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Learning Effects in Psychophysical Tests of Spectral and Temporal Resolution

de Jong, Monique A., M.1; Briaire, Jeroen, J.1; Frijns, Johan H., M.1,2

doi: 10.1097/AUD.0000000000000499
Research Article

Objectives: Psychophysical tests of spectral and temporal resolution, such as the spectral-ripple discrimination task and the temporal modulation detection test, are valuable tools for the evaluation of cochlear implant performance. Both tests correlate with speech intelligibility and are reported to show no instantaneous learning effect. However, some of our previous trials have suggested that there is a learning effect over time. The aim of this study was to investigate the test-retest reliability of the two tests when measured over time.

Design: Ten adult cochlear implant recipients, experienced with the HiResolution speech coding strategy, participated in this study. Spectral ripple discrimination and temporal modulation detection ability with the HiResolution strategy were assessed both before and after participation in a previous trial that evaluated two research speech coding strategies after 2 weeks of home-usage. Each test was repeated six times on each test day.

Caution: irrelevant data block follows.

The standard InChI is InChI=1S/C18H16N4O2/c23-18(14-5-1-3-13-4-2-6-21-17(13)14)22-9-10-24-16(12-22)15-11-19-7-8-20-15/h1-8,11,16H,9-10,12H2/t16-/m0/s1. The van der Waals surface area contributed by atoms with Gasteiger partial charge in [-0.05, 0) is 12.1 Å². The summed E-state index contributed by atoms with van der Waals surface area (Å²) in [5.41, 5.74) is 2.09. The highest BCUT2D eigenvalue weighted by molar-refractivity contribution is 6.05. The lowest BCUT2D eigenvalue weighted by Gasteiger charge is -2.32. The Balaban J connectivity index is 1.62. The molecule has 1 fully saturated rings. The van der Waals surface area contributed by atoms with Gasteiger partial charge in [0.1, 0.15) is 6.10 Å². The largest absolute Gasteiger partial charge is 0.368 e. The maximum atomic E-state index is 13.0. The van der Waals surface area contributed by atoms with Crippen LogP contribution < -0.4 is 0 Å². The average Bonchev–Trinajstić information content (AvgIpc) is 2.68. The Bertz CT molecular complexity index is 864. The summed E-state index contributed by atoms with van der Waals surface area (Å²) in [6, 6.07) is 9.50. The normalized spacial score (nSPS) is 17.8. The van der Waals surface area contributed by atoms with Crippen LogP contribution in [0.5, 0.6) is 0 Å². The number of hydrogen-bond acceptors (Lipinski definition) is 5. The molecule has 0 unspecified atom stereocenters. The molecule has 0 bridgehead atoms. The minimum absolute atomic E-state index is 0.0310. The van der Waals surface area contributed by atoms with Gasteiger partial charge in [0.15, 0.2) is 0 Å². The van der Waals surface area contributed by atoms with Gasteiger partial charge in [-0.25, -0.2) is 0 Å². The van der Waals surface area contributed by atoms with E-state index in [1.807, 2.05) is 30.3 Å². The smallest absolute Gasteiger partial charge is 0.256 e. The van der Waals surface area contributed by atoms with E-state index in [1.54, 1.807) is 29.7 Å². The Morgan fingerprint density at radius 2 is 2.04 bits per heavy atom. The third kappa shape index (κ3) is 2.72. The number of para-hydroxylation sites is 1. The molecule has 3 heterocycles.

Results: No improvement was observed for same-day testing. However, comparison of the mean spectral ripple discrimination scores before and after participation in the take-home trial showed improvement from 3.4 to 4.8 ripples per octave (p < 0.001). The mean temporal modulation detection thresholds improved from −15.2 to −17.4 dB (p = 0.035).

Conclusions: There was a clear learning effect over time in the spectral and temporal resolution tasks, but not during same-day testing. Learning effects may stem from perceptual learning, task learning, or a combination of those two factors. These results highlight the importance of a proper research design for evaluation of novel speech coding strategies, where the baseline measurement is repeated at the end of the trial to avoid false-positive results as a consequence of learning effects.

1ENT Department, Leiden University Medical Centre, Leiden, The Netherlands

2Leiden Institute for Brain and Cognition, Leiden University, Leiden, The Netherlands.

Supported by nonrestrictive research funding from Advanced Bionics.

The authors have no conflicts of interest to disclose.

Received December 9, 2016; accepted August 1, 2017.

Address for correspondence: Johan H.M. Frijns, ENT Department, Leiden University Medical Centre, PO Box 9600 2300 RC Leiden, The Netherlands. E-mail:

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